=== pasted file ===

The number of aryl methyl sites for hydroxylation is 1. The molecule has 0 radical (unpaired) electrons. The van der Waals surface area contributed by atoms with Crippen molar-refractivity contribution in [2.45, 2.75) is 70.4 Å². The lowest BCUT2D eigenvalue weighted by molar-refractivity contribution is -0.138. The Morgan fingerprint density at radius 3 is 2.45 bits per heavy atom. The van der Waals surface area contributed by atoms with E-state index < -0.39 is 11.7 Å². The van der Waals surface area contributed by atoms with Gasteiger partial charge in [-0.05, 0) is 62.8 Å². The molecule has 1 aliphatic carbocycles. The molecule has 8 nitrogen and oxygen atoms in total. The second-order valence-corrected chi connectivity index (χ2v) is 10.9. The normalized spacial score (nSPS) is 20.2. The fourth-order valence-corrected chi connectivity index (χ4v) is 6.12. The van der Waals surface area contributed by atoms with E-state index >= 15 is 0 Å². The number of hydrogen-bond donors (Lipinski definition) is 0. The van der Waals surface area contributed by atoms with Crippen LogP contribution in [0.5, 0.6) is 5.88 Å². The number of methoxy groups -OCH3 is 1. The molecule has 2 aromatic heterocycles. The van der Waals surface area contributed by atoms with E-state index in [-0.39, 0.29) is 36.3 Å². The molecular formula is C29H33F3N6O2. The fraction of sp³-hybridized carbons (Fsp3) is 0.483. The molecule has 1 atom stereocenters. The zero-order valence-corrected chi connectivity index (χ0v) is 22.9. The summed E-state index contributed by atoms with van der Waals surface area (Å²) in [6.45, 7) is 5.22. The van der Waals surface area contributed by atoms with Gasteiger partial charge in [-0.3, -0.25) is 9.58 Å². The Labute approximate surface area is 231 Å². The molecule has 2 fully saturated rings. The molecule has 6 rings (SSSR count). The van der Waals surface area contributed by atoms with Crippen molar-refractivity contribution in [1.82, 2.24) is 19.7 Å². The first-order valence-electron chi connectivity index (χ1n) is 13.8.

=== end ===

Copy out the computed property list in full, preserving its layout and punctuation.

The number of aryl methyl sites for hydroxylation is 1. The molecule has 0 radical (unpaired) electrons. The van der Waals surface area contributed by atoms with Crippen molar-refractivity contribution in [2.45, 2.75) is 70.4 Å². The lowest BCUT2D eigenvalue weighted by molar-refractivity contribution is -0.138. The Morgan fingerprint density at radius 3 is 2.45 bits per heavy atom. The van der Waals surface area contributed by atoms with E-state index < -0.39 is 11.7 Å². The van der Waals surface area contributed by atoms with Gasteiger partial charge in [-0.05, 0) is 62.8 Å². The molecule has 1 aliphatic carbocycles. The molecule has 8 nitrogen and oxygen atoms in total. The second-order valence-corrected chi connectivity index (χ2v) is 10.9. The normalized spacial score (nSPS) is 20.2. The fourth-order valence-corrected chi connectivity index (χ4v) is 6.12. The van der Waals surface area contributed by atoms with E-state index >= 15 is 0 Å². The number of hydrogen-bond donors (Lipinski definition) is 0. The van der Waals surface area contributed by atoms with Crippen LogP contribution in [0.5, 0.6) is 5.88 Å². The number of methoxy groups -OCH3 is 1. The molecule has 2 aromatic heterocycles. The van der Waals surface area contributed by atoms with E-state index in [-0.39, 0.29) is 36.3 Å². The molecular formula is C29H33F3N6O2. The fraction of sp³-hybridized carbons (Fsp3) is 0.483. The molecule has 1 atom stereocenters. The zero-order valence-corrected chi connectivity index (χ0v) is 22.9. The summed E-state index contributed by atoms with van der Waals surface area (Å²) in [6.45, 7) is 5.22. The van der Waals surface area contributed by atoms with Gasteiger partial charge in [-0.3, -0.25) is 9.58 Å². The Labute approximate surface area is 231 Å². The molecule has 2 fully saturated rings. The molecule has 6 rings (SSSR count). The van der Waals surface area contributed by atoms with Crippen molar-refractivity contribution in [1.82, 2.24) is 19.7 Å². The first-order valence-electron chi connectivity index (χ1n) is 13.8.